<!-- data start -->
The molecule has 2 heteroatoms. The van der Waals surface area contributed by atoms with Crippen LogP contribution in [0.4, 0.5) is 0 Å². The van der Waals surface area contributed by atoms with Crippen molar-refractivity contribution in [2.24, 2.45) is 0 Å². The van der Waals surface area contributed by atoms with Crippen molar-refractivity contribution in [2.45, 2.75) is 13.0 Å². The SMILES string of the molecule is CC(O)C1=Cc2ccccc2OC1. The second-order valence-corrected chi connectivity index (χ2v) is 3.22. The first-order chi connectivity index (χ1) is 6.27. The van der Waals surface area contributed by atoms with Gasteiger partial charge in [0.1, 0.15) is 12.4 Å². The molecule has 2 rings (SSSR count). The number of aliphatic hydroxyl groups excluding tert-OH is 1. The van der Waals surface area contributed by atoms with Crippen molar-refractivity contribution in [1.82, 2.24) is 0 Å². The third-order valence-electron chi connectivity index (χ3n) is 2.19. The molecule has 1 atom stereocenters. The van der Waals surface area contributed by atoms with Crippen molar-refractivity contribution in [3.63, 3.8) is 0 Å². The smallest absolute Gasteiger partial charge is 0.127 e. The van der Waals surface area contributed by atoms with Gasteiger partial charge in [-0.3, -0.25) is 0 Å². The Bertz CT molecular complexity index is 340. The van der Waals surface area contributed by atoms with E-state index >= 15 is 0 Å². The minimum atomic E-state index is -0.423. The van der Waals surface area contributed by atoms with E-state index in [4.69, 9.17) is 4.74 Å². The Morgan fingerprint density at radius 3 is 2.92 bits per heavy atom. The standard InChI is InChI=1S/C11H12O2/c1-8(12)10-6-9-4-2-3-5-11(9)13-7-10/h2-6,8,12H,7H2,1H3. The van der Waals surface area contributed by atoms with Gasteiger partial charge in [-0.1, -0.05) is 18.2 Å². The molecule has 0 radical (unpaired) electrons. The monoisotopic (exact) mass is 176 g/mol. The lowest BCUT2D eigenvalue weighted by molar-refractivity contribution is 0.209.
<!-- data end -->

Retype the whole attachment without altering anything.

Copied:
The molecule has 2 heteroatoms. The van der Waals surface area contributed by atoms with Crippen LogP contribution in [0.4, 0.5) is 0 Å². The van der Waals surface area contributed by atoms with Crippen molar-refractivity contribution in [2.24, 2.45) is 0 Å². The van der Waals surface area contributed by atoms with Crippen molar-refractivity contribution in [2.45, 2.75) is 13.0 Å². The SMILES string of the molecule is CC(O)C1=Cc2ccccc2OC1. The second-order valence-corrected chi connectivity index (χ2v) is 3.22. The first-order chi connectivity index (χ1) is 6.27. The van der Waals surface area contributed by atoms with Gasteiger partial charge in [0.1, 0.15) is 12.4 Å². The molecule has 2 rings (SSSR count). The number of aliphatic hydroxyl groups excluding tert-OH is 1. The van der Waals surface area contributed by atoms with Crippen molar-refractivity contribution in [1.82, 2.24) is 0 Å². The third-order valence-electron chi connectivity index (χ3n) is 2.19. The molecule has 1 atom stereocenters. The van der Waals surface area contributed by atoms with Crippen molar-refractivity contribution in [3.63, 3.8) is 0 Å². The smallest absolute Gasteiger partial charge is 0.127 e. The van der Waals surface area contributed by atoms with Gasteiger partial charge in [-0.3, -0.25) is 0 Å². The Bertz CT molecular complexity index is 340. The van der Waals surface area contributed by atoms with E-state index >= 15 is 0 Å². The minimum atomic E-state index is -0.423. The van der Waals surface area contributed by atoms with E-state index in [4.69, 9.17) is 4.74 Å². The Morgan fingerprint density at radius 3 is 2.92 bits per heavy atom. The standard InChI is InChI=1S/C11H12O2/c1-8(12)10-6-9-4-2-3-5-11(9)13-7-10/h2-6,8,12H,7H2,1H3. The van der Waals surface area contributed by atoms with Gasteiger partial charge in [-0.1, -0.05) is 18.2 Å². The molecule has 0 radical (unpaired) electrons. The monoisotopic (exact) mass is 176 g/mol. The lowest BCUT2D eigenvalue weighted by molar-refractivity contribution is 0.209.